A gay college student in Virginia says that his car has been the target of four separate attacks of vandalism in just the last few months, as some people find it hilarious to use their keys to etch homophobic slurs — and randomly, the word “dye,” which we assume is either a spelling error or some kind of meta-comment on the prominence of gay men in the fashion and hairstyling worlds — into his vehicle. Unable to pay for the repairs, a local body shop in Roanoke and other businesses pitched in to fix the car up. [More]
As we mentioned yesterday, more condo associations are turning to mandatory DNA testing for dogs in an attempt to rein in an apparent rampant poop problem in this country. But one tenant at a complex that is trying such a program says it hasn’t done anything to stop the fecal madness. [More]
Back in March, we brought you the story of a condo complex in Northern Virginia where dog-owning residents had been given 30 days to provide DNA samples of their canine companions. But the condo owners tell Consumerist that in spite of the condo association’s best attempts to ignore them, they aren’t about to take the DNA requirement lying down. [More]
Dave and his wife live in a condo complex in Northern Virginia. They also own a dog. Now, because of new a rule by his condo association, they and anyone else who owns a dog has 30 days to provide a DNA sample of their canine companion. [More]
The final of three federal appeals court rulings on the constitutionality of the Patient Protection and Affordable Care Act has come down, and this round goes to the White House. [More]
Call him the Hamburglar for the dairy crowd. An 18-year-old Virginia man was arrested earlier this week after somehow managing to slip past the Walmart greeters and loss-prevention staff with 26 gallons of milk… all while crawling around in a cow suit. [More]
One home was paying for both their power and their neighbor’s after their meters got crossed. Over seven years they overpaid by $11,000 despite making costly upgrades to reduce power consumption. [More]
Rather than wait for his case against the Patient Protection and Affordable Care Act to run the appellate court gauntlet, the attorney general for the commonwealth of Virginia has asked the U.S. Supreme Court to hear arguments about the legislation now. [More]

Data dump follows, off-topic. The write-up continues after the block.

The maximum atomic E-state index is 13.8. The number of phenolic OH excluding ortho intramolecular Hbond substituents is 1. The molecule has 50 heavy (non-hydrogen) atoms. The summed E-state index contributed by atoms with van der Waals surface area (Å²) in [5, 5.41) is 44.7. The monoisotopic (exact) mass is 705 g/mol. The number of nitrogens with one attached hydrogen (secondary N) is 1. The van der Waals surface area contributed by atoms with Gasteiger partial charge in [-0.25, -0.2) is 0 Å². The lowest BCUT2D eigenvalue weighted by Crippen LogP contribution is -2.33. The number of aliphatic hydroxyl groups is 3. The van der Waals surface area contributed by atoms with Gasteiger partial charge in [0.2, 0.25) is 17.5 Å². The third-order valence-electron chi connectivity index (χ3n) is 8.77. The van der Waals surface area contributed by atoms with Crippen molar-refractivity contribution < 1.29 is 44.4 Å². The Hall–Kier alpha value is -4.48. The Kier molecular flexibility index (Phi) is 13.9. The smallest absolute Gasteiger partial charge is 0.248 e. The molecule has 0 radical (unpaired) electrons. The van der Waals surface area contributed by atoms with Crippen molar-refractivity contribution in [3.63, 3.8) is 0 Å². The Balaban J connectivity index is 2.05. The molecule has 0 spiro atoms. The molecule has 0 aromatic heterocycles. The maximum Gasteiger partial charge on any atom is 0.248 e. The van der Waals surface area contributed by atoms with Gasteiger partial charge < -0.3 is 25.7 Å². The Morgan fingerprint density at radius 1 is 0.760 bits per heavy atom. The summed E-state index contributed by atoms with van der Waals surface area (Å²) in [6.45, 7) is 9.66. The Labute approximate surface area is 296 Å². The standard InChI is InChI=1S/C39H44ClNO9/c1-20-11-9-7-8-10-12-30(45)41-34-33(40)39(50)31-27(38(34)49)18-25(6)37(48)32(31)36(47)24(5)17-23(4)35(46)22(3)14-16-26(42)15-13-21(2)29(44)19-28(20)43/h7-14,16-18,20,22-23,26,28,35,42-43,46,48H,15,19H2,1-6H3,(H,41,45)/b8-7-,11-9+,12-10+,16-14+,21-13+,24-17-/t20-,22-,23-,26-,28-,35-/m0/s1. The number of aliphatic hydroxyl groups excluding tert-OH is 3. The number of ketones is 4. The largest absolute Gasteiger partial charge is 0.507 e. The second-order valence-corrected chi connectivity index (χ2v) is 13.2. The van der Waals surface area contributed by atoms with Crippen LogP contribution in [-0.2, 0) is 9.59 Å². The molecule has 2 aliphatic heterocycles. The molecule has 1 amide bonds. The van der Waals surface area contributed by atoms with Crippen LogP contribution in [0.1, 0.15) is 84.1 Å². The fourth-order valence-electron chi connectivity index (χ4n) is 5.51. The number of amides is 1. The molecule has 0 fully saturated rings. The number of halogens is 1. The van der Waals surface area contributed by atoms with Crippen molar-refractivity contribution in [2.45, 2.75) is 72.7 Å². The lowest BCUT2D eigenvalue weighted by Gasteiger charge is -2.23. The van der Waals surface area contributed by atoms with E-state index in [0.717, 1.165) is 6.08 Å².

Talk about a punishment that suits the crime. [More]
Christmas Creep is in high gear at Tyson’s Corner Mall in Mclean, Virginia, where they actually have a whole store dedicated it. [More]
Energy companies were supposed to compensate rural Virginians for the billions of dollars worth of gas they sucked from their land, but a local newspaper’s Pulitzer Prize-winning investigation found that the money has instead been diverted into escrow accounts for over 20 years. If the landowner even knows the money is there, it’s nigh impossible to get it out, and in any event, the companies have only been putting in a fraction of what they’re supposed to. A rubber-stamping regulatory board that hadn’t done an audit for a decade only compounded the problem. I drink your milkshake, indeed. [More]
Consumerist reader Jacqueline recently took a pair of old computers to be recycled at her local Best Buy in Virginia because, after close examination of the chain store’s recycling policy, she understood that it would be free. Alas, as she quickly found out — What Best Buy says in writing may not be true in reality. [More]
People of Virginia: Online shopping is great, right? High discounts, cheap shipping and no taxes… oh, wait. Looks like the commonwealth’s State Senate Finance Committee voted 14-1 to get the ball rolling on a bill that would levy a sales tax on some products purchased through online retailers. [More]
Larry says that he opened a can of chef boyardee recently only to find a horrible giant mold world growing inside. When he contacted the store he bought it from, Walmart, a low-level employee was openly hostile to them and said the manager “wouldn’t believe them.” Yes, that’s the new scam: steal a can of food, open it up, grow a massive mold culture inside it for several weeks, then try to return it for a buck oh nine. [More]
The Christmas trees are in full effect and the decorations are crowding out the Halloween stuff at the Lowe’s in Alexandria, VA.
A little over two years ago, a Virginia man ordered a a drink and two sandwiches from Burger King. He then proceeded to take a bite and swallow— before he realized that his “specific request for the omission of onions, pickles and tomatoes had not been complied with.” The result? A lawsuit for $100,000 filed in the Virginia Beach Circuit Court.